Nuclear Reactor Photo Credit: Martin Divisek/Bloomberg


Stung by a drop in electricity demand, low natural gas prices and state renewable energy mandates, the nuclear power industry is touting the environmental benefits of its carbon-free power as it seeks a way to preserve the existing fleet of reactors and compete with lower-priced electricity generators.

Carol Browner, a former critic of the nuclear industry who served as Environmental Protection Agency administrator during the Clinton administration, said during an event sponsored by the industry Oct. 24 that taking the power source off that table while trying to combat climate change would be “irresponsible.”

Browner, who described herself as a “lifelong environmentalist,” announced in April that she had joined the pro-nuclear energy group Nuclear Matters, which represents companies such as Exelon Corp., the largest operator of nuclear power plants in the U.S., and reactor manufactures like Hitachi and Westinghouse.

'Responsible' Energy Production.

“I think climate change is the biggest problem the world has ever faced, and I think we have to be responsible about how we produce energy,” Browner said during the event at the National Press Club.

Browner's remarks come as high operating and maintenance costs at aging nuclear reactors have led utilities to shut down five reactors early with more possible shutdowns on the horizon.

In April, the Center for Climate and Energy Solutions (C2ES), an environmental group funded in part by the nuclear industry, released a report that said the predicted wave of reactors shutdowns would make it difficult for the U.S. to achieve its stated climate pledge of reducing greenhouse gas emissions 17 percent by 2020 from 2005 levels.

Nuclear energy currently makes up 19 percent of U.S. power generation and more than 60 percent of the nation's zero-emissions electricity—“more than four times the amount provided by wind and solar combined,” according to the report.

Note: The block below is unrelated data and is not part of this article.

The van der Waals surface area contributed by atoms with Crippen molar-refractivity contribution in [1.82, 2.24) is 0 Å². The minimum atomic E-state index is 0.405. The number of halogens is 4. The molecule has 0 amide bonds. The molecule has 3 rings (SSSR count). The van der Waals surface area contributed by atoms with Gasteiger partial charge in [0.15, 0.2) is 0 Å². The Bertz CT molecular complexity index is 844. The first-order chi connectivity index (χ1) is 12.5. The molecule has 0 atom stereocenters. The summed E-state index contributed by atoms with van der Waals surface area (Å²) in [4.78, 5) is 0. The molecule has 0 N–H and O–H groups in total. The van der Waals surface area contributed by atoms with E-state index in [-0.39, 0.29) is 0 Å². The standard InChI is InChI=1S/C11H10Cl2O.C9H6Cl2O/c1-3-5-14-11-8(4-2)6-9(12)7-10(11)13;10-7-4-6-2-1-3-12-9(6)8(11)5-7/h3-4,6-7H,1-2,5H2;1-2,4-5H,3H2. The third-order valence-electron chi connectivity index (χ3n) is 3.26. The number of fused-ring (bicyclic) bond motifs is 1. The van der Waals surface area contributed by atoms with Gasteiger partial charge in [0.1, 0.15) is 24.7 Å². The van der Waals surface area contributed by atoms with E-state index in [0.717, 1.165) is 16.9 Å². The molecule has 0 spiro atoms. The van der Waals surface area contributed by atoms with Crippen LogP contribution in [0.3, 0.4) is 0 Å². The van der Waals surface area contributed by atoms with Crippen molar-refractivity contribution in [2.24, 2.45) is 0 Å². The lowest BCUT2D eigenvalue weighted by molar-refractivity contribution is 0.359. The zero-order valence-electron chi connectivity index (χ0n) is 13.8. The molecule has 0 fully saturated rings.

Safe, Clean Planet.

“We recognize that nuclear power is vital for achieving a low-carbon energy future, and we strive to provide the United States with the clean energy that we need to sustain and grow our prosperity and leave a clean planet to our children and our grandchildren,” Peter Lyons, assistant U.S. energy secretary for nuclear energy, said during the Nuclear Matters event, which was also sponsored by The Hill newspaper.

The Energy Department has sought to support the nuclear power industry using loan guarantees, such the $6.5 billion loan guarantee it provided to Southern Co. for the construction of two nuclear reactors at the company's Vogtle plant near Waynesboro, Ga.

The department is also seeking to help the industry develop and license so-called small modular reactors (SMRs), which are typically 300 megawatts or less in size and can be manufactured in factories rather than built onsite.

No Silver Bullet.

“We recognize that SMRs and loan guarantees don't address the challenging economic issues facing some of the existing fleet,” Lyons said. “And to be frank, we don't yet know what solutions will work to assure that our entire clean nuclear fleet continues to operate. But we know there is no single silver bullet, and we also know that some very appropriate actions are really for the states to take.”

The nuclear industry's green-PR push comes as it says the EPA's treatment of nuclear energy in its clean power plant rule is “flawed,” and that credit given to existing facilities and nuclear plants under construction should be increased.

Under the proposal, nuclear generating capacity would be included in a state's overall emissions from power generation, and because nuclear power plants do not emit carbon dioxide, adding that capacity would reduce the total emissions rate and help a state meet its target.

EPA Wrong.

However, while new nuclear generation counts 100 percent toward meeting state goals, existing nuclear power is only given a 6 percent credit, meaning it would have a minimal impact on reducing the emissions rate.

“We think 6 percent is totally wrong,” Marvin S. Fertel, the Nuclear Energy Institute's president and chief executive officer told Bloomberg BNA. “What the number is, we are still not sure.”




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